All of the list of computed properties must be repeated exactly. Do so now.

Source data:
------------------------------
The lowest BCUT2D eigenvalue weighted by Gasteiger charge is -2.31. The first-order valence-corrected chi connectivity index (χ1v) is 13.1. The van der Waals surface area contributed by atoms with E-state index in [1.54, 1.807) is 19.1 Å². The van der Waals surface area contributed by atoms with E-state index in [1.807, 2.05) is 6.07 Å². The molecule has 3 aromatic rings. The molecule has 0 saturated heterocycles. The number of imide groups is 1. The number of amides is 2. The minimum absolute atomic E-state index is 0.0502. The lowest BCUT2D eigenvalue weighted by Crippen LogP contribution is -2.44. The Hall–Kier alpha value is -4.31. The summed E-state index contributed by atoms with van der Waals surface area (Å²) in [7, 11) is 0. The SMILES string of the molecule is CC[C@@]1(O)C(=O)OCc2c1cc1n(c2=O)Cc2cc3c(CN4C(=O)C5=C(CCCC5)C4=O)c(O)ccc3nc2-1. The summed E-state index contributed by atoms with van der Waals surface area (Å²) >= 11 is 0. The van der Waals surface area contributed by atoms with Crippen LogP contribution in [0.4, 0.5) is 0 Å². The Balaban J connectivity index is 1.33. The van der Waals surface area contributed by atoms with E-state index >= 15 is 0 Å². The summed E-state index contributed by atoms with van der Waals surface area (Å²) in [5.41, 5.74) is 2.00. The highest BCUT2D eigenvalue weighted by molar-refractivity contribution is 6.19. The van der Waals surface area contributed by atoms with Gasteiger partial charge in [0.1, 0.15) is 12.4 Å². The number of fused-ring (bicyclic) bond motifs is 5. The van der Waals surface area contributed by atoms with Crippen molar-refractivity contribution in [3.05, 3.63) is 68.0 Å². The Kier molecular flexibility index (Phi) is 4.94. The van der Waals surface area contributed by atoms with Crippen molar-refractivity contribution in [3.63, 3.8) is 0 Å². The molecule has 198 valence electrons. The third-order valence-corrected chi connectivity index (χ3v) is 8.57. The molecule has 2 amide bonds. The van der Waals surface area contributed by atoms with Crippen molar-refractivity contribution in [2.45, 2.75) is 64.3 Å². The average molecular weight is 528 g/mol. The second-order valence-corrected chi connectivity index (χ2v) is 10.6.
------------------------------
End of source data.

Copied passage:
The lowest BCUT2D eigenvalue weighted by Gasteiger charge is -2.31. The first-order valence-corrected chi connectivity index (χ1v) is 13.1. The van der Waals surface area contributed by atoms with E-state index in [1.54, 1.807) is 19.1 Å². The van der Waals surface area contributed by atoms with E-state index in [1.807, 2.05) is 6.07 Å². The molecule has 3 aromatic rings. The molecule has 0 saturated heterocycles. The number of imide groups is 1. The number of amides is 2. The minimum absolute atomic E-state index is 0.0502. The lowest BCUT2D eigenvalue weighted by Crippen LogP contribution is -2.44. The Hall–Kier alpha value is -4.31. The summed E-state index contributed by atoms with van der Waals surface area (Å²) in [7, 11) is 0. The SMILES string of the molecule is CC[C@@]1(O)C(=O)OCc2c1cc1n(c2=O)Cc2cc3c(CN4C(=O)C5=C(CCCC5)C4=O)c(O)ccc3nc2-1. The summed E-state index contributed by atoms with van der Waals surface area (Å²) >= 11 is 0. The van der Waals surface area contributed by atoms with Crippen LogP contribution in [0.4, 0.5) is 0 Å². The Balaban J connectivity index is 1.33. The van der Waals surface area contributed by atoms with E-state index >= 15 is 0 Å². The summed E-state index contributed by atoms with van der Waals surface area (Å²) in [5.41, 5.74) is 2.00. The highest BCUT2D eigenvalue weighted by molar-refractivity contribution is 6.19. The van der Waals surface area contributed by atoms with Gasteiger partial charge in [0.1, 0.15) is 12.4 Å². The number of fused-ring (bicyclic) bond motifs is 5. The van der Waals surface area contributed by atoms with Crippen molar-refractivity contribution in [3.05, 3.63) is 68.0 Å². The Kier molecular flexibility index (Phi) is 4.94. The van der Waals surface area contributed by atoms with Crippen molar-refractivity contribution in [3.63, 3.8) is 0 Å². The molecule has 198 valence electrons. The third-order valence-corrected chi connectivity index (χ3v) is 8.57. The molecule has 2 amide bonds. The van der Waals surface area contributed by atoms with Crippen molar-refractivity contribution in [2.45, 2.75) is 64.3 Å². The average molecular weight is 528 g/mol. The second-order valence-corrected chi connectivity index (χ2v) is 10.6.